Company Overview of Chase Bank USA, National Association
Chase Bank USA, National Association provides financial services, which includes consumer and commercial banking. The bank serves consumers and small businesses through bank branches, ATMs, mortgage offices, and online and mobile banking as well as through relationships with auto dealerships and schools and universities. The bank also issues credit cards. The bank was formerly known as Chase Manhattan Bank USA, National Association and changed its name to Chase Bank USA, National Association in March, 2005. The bank was founded in 1982 and is headquartered in Newark, Delaware. Chase Bank USA, National Association operates as a subsidiary of CMC Holding Delaware Inc.
201 North Walnut Street
Wilmington, DE 19801
Founded in 1982
Key Executives for Chase Bank USA, National Association
Chief Financial Officer and Director
Vice President and Controller
Compensation as of Fiscal Year 2015.
Chase Bank USA, National Association Key Developments
AG Caldwell Announces an Agreement with Chase Bank USA N.A and Chase Bankcard Services, Inc
Jul 9 15
AG Caldwell announced an agreement with Chase Bank USA N.A. and Chase Bankcard Services, Inc. that will require the bank to reform its credit card debt collection practices and pay restitution to consumers affected by its unlawful collections activity. The agreement requires Chase to reform its credit card debt collection practices in areas of declarations, collections litigation, debt sales and debt buying. Among other reforms, the agreement requires new safeguards to help ensure debt information is accurate, and that inaccurate data is corrected. Also, Chase's debt buyers are prohibited from reselling consumer debts to other purchasers. The agreement ensures Chase will fulfill $50 million in consumer restitution through a separate 2013 consent order reached with the federal Office of the comptroller of the currency.
Chase Bank USA Struck $136 Million Settlement Agreement with Massachusetts Attorney General Maura Healey
Jul 8 15
Chase Bank USA has struck a $136 million settlement agreement with Massachusetts Attorney General Maura Healey and other government officials across the country for a series of allegedly illegal debt collection practices against credit card holders. The JPMorgan Chase unit reached a settlement with the U.S. Consumer Financial Protection Bureau and attorneys general from 47 states and the District of Columbia. Under the deal, Massachusetts will receive more than $2.8 million. Among other practices, Chase allegedly tried to collect debts from customers for accounts that did not belong to them, filed deceptive affidavits in a practice known as robosigning, and miscalculated customers' debt when filing debt collection lawsuits, according to Healey's office. As a result of the practices, Chase gave credit reporting agencies inaccurate information. The settlement calls for Chase to stop seeking to collect debt from an estimated 9,000 Massachusetts residents and hundreds of thousands more nationwide, and to stop reselling customers' debt to other firms, among other safeguards.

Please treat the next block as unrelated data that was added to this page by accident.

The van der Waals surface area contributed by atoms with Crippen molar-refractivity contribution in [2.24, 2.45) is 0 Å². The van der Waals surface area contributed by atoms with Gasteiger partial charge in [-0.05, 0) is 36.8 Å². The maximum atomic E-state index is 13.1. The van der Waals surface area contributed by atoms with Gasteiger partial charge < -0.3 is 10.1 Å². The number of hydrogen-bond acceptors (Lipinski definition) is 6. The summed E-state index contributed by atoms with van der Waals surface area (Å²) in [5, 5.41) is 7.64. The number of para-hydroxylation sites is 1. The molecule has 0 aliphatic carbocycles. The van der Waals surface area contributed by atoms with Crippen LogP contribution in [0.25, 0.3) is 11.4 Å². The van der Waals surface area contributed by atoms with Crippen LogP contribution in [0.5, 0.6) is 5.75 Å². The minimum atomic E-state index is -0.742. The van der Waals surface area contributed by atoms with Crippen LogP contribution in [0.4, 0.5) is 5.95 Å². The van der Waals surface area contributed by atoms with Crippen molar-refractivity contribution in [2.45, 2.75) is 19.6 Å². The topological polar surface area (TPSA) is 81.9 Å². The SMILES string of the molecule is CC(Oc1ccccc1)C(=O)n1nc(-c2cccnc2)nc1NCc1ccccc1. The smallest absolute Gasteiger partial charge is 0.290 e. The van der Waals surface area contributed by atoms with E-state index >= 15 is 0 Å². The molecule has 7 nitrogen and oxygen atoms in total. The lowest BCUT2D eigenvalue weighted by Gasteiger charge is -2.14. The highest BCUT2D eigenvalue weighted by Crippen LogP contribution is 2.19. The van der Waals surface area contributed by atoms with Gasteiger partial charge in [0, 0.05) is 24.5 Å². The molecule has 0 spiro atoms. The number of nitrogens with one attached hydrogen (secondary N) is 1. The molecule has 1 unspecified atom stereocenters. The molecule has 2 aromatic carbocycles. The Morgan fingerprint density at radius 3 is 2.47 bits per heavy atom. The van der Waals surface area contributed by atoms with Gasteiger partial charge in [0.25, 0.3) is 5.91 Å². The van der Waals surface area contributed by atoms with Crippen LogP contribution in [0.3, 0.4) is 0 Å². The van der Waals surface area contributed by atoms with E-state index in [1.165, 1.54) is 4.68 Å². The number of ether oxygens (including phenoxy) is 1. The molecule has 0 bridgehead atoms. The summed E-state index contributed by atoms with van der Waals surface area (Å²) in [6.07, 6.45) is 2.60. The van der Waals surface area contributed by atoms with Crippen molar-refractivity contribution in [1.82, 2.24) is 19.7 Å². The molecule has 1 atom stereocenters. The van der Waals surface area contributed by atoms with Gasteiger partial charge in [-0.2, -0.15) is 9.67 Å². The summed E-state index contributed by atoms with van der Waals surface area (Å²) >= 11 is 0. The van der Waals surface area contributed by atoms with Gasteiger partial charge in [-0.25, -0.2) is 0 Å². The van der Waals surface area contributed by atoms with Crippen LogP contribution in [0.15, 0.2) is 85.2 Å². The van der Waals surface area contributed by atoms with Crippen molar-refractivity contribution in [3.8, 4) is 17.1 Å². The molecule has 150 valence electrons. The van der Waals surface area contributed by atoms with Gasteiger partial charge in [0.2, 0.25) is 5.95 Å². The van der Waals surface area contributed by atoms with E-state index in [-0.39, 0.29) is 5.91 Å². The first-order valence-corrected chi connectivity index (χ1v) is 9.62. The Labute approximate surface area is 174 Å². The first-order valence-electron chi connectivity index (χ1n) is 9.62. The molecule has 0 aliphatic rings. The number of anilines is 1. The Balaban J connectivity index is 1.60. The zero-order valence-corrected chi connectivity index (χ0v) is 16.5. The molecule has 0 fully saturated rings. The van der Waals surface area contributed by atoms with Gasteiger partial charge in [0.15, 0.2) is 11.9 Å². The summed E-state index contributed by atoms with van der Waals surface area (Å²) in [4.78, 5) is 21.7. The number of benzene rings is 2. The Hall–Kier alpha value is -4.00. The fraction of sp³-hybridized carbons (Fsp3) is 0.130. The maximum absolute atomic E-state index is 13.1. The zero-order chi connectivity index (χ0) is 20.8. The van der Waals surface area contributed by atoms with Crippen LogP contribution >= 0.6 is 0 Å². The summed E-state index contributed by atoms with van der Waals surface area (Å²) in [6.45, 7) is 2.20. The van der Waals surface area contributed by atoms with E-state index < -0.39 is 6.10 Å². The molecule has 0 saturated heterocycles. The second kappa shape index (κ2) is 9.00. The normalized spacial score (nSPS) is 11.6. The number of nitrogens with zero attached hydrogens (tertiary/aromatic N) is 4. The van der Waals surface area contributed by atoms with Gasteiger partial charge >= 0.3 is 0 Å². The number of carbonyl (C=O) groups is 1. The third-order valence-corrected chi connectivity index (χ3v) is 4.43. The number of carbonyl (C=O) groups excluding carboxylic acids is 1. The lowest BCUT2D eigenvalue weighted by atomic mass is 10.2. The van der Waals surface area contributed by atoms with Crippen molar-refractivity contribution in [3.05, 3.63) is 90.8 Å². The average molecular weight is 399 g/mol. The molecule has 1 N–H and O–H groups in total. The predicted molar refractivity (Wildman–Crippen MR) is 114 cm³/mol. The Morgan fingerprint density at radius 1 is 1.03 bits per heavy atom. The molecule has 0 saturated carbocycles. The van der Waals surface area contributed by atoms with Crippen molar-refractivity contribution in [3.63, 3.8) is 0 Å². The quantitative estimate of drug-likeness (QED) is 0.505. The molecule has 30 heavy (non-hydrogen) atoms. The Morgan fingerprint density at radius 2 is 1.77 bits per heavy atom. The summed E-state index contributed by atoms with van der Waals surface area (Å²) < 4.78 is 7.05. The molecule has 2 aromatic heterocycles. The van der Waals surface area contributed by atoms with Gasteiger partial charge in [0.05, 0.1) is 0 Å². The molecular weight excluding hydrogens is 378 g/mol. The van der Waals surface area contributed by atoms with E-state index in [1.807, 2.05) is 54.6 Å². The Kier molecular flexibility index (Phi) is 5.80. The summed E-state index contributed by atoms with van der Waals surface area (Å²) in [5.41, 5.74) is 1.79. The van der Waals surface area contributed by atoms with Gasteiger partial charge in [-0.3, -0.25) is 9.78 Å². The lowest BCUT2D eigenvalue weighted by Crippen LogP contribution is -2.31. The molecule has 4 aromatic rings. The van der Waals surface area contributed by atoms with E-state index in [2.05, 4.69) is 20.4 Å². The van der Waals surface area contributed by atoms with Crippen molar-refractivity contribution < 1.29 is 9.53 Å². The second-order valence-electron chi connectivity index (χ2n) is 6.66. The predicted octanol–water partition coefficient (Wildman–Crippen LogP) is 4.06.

The Office of the Comptroller of the Currency Announces $350 Million Civil Money Penalty Against JPMorgan Chase, N.A., JPMorgan Bank and Trust Company, N.A., and Chase Bank USA, N.A for Bank Secrecy Act Violations
Jan 8 14
The Office of the Comptroller of the Currency (OCC) announced a $350 million civil money penalty against JPMorgan Chase, N.A.; JPMorgan Bank and Trust Company, N.A.; and Chase Bank USA, N.A., for Bank Secrecy Act (BSA) violations. The penalty follows a January 2013 cease and desist order in which the OCC directed the three affiliated banks to correct deficiencies in their compliance programs. The OCC found critical and widespread deficiencies in the banks’ BSA and anti-money laundering (AML) compliance programs with respect to suspicious activity reporting, monitoring of transactions for suspicious activity, the conduct of customer due diligence and risk assessments, and internal controls and independent testing. The penalty is based in part on JPMorgan Chase’s failure to report suspicions about Bernard L. Madoff Investment Securities, LLC, to U.S. law enforcement and regulators, despite having alerted United Kingdom authorities in the months prior to Mr. Madoff’s arrest. The banks also failed to detect and report other cases of suspicious activity. Since issuing the January 2013 cease and desist order, the OCC continues to monitor progress that JPMorgan Chase has made to correct weaknesses identified by the agency as well as their ongoing work and commitment to remedy the remaining deficiencies. Concurrent with the OCC’s enforcement action, JPMorgan Chase entered into a deferred prosecution agreement with the U.S. Attorney's Office for the Southern District of New York and agreed to forfeit $1.7 billion to the United States. Also concurrent with the OCC’s enforcement action, the Financial Crimes Enforcement Network assessed a $461 million civil money penalty that is deemed satisfied by the forfeiture to the U.S. government.
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